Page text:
It’s good to be skeptical of the press. There may be reasons to approach press reports of the National Intelligence Estimate (NIE) with caution, but flying into speculative refutation is deeply confused. In that spirit, Robert Kagan attempts a futile recasting of the role of the Iraq war in the war on terrorism:
>For instance, what specifically does it mean to say that the Iraq war has worsened the “terrorism threat”? Presumably, the NIE’s authors would admit that this is speculation rather than a statement of fact, since the facts suggest otherwise. Before the Iraq war, the United States suffered a series of terrorist attacks: the bombing and destruction of two American embassies in East Africa in 1998, the terrorist attack on the USS Cole in 2000, and the attacks of Sept. 11, 2001. Since the Iraq war started, there have not been any successful terrorist attacks against the United States. That doesn’t mean the threat has diminished because of the Iraq war, but it does place the burden of proof on those who argue that it has increased.
Notice that Kagan–a Washington Post columnist–suggests that the absence of successful attacks against the United States in the wake of the Iraq war is a matter of causal significance. It would have to be, if the burden has shifted onto those who suggest it has.
But that’s crazy talk. For, (1) according to the adminstration, Iraq is full of terrorists attacking (successfully) the United States (much like they did the USS Cole); (2) There were no terrorists in Iraq before the war (and Saddam had no ties–ask Bush–to al Qaeda); (3) Iraq had nothing to do with Sept. 11; (4) there have been terrorist attacks of the al Qaeda variety all over the world–including Iraq and Afghanistan.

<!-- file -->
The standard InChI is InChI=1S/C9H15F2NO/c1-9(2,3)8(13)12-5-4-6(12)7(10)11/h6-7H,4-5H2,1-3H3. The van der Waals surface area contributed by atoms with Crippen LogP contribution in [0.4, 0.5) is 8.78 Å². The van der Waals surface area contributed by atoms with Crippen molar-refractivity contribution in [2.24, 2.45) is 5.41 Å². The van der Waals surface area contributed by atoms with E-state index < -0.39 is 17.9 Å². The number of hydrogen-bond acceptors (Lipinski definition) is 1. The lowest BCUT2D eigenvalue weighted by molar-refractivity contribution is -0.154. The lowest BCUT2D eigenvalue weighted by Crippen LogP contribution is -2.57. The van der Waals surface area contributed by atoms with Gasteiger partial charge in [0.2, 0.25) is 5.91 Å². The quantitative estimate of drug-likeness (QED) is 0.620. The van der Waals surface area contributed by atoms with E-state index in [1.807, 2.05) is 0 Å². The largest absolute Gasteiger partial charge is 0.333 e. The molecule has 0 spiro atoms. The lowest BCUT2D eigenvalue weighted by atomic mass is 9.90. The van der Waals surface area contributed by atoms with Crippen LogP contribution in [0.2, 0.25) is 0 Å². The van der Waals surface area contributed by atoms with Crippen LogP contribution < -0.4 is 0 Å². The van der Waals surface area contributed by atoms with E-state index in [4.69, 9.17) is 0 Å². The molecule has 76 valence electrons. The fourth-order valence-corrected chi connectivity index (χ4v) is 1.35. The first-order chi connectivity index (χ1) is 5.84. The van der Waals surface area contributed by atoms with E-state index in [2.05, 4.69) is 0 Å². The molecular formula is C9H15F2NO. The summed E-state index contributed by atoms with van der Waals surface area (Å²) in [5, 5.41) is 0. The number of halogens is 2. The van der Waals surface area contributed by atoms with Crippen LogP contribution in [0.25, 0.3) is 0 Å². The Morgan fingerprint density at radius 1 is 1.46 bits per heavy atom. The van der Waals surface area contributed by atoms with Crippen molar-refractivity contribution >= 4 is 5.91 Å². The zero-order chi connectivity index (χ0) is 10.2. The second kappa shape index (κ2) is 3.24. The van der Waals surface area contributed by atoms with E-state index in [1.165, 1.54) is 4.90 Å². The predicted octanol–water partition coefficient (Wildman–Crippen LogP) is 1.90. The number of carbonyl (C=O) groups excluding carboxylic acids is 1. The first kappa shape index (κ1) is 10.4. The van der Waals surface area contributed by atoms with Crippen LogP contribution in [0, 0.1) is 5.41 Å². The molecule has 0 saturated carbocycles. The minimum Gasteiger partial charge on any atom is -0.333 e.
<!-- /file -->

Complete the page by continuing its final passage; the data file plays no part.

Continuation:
In light of these very obvious and well known facts, the only way Kagan could approach a causal claim is by construing “terrorist attack” in a way that excludes anything that has happened since the Iraq war (and in the Iraq war or in the war in Afghanistan). And so he would have to equivocate on “terrorist attack” so as to render it meaningless.
But even he were right about the meaning of “terrorist attack”, there is nothing to suggest that the Iraq war has a causal relation to the absence of such attacks (as he very strongly implies). At best, as he says, it has no relation. If it has no relation, then the burden has not shifted on to the opposing side (each side may have the same burden of proof). The burden, Kagan ought to note, lies with the one, like him, who asserts the causal claim.
But the truly silly thing about this argument is that Kagan hasn’t seen the NIE either. So his criticism is purely of the speculative variety. The very sort he accuses others of advancing.